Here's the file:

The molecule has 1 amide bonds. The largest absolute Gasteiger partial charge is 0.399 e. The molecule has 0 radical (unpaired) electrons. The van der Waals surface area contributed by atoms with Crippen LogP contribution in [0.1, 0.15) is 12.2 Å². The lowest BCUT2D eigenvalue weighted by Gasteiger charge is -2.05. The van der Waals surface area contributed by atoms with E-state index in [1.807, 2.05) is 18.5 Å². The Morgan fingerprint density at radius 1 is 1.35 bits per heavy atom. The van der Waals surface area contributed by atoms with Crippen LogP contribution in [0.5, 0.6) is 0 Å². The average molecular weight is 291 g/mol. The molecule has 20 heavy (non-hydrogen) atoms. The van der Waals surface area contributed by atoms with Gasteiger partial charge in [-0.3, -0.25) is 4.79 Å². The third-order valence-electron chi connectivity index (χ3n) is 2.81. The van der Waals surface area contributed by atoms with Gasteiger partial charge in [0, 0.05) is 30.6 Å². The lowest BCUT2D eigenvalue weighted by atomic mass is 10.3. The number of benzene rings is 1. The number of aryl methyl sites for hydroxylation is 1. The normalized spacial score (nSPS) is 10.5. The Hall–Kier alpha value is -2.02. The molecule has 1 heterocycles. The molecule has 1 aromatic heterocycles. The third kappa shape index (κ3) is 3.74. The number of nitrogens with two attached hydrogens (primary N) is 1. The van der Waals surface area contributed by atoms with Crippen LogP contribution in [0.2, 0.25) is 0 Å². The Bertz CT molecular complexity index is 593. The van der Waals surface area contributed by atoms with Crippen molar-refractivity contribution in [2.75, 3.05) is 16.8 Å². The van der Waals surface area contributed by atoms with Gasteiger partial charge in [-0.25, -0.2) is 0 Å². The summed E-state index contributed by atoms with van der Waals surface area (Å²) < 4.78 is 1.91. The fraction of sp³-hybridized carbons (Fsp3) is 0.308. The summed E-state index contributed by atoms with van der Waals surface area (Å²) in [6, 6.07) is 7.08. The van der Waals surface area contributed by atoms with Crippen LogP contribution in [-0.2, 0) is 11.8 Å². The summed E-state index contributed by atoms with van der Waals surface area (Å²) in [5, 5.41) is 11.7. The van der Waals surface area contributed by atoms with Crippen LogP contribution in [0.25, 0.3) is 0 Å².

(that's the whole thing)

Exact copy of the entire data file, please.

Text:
The molecule has 1 amide bonds. The largest absolute Gasteiger partial charge is 0.399 e. The molecule has 0 radical (unpaired) electrons. The van der Waals surface area contributed by atoms with Crippen LogP contribution in [0.1, 0.15) is 12.2 Å². The lowest BCUT2D eigenvalue weighted by Gasteiger charge is -2.05. The van der Waals surface area contributed by atoms with E-state index in [1.807, 2.05) is 18.5 Å². The Morgan fingerprint density at radius 1 is 1.35 bits per heavy atom. The van der Waals surface area contributed by atoms with Crippen LogP contribution in [0.5, 0.6) is 0 Å². The average molecular weight is 291 g/mol. The molecule has 20 heavy (non-hydrogen) atoms. The van der Waals surface area contributed by atoms with Gasteiger partial charge in [-0.3, -0.25) is 4.79 Å². The third-order valence-electron chi connectivity index (χ3n) is 2.81. The van der Waals surface area contributed by atoms with Gasteiger partial charge in [0, 0.05) is 30.6 Å². The lowest BCUT2D eigenvalue weighted by atomic mass is 10.3. The number of benzene rings is 1. The number of aryl methyl sites for hydroxylation is 1. The normalized spacial score (nSPS) is 10.5. The Hall–Kier alpha value is -2.02. The molecule has 1 heterocycles. The molecule has 1 aromatic heterocycles. The third kappa shape index (κ3) is 3.74. The number of nitrogens with two attached hydrogens (primary N) is 1. The van der Waals surface area contributed by atoms with Crippen LogP contribution in [0.2, 0.25) is 0 Å². The Bertz CT molecular complexity index is 593. The van der Waals surface area contributed by atoms with Crippen molar-refractivity contribution in [2.75, 3.05) is 16.8 Å². The van der Waals surface area contributed by atoms with Gasteiger partial charge in [-0.25, -0.2) is 0 Å². The summed E-state index contributed by atoms with van der Waals surface area (Å²) < 4.78 is 1.91. The fraction of sp³-hybridized carbons (Fsp3) is 0.308. The summed E-state index contributed by atoms with van der Waals surface area (Å²) in [6, 6.07) is 7.08. The van der Waals surface area contributed by atoms with Crippen LogP contribution in [-0.2, 0) is 11.8 Å². The summed E-state index contributed by atoms with van der Waals surface area (Å²) in [5, 5.41) is 11.7. The van der Waals surface area contributed by atoms with Crippen LogP contribution in [0.25, 0.3) is 0 Å².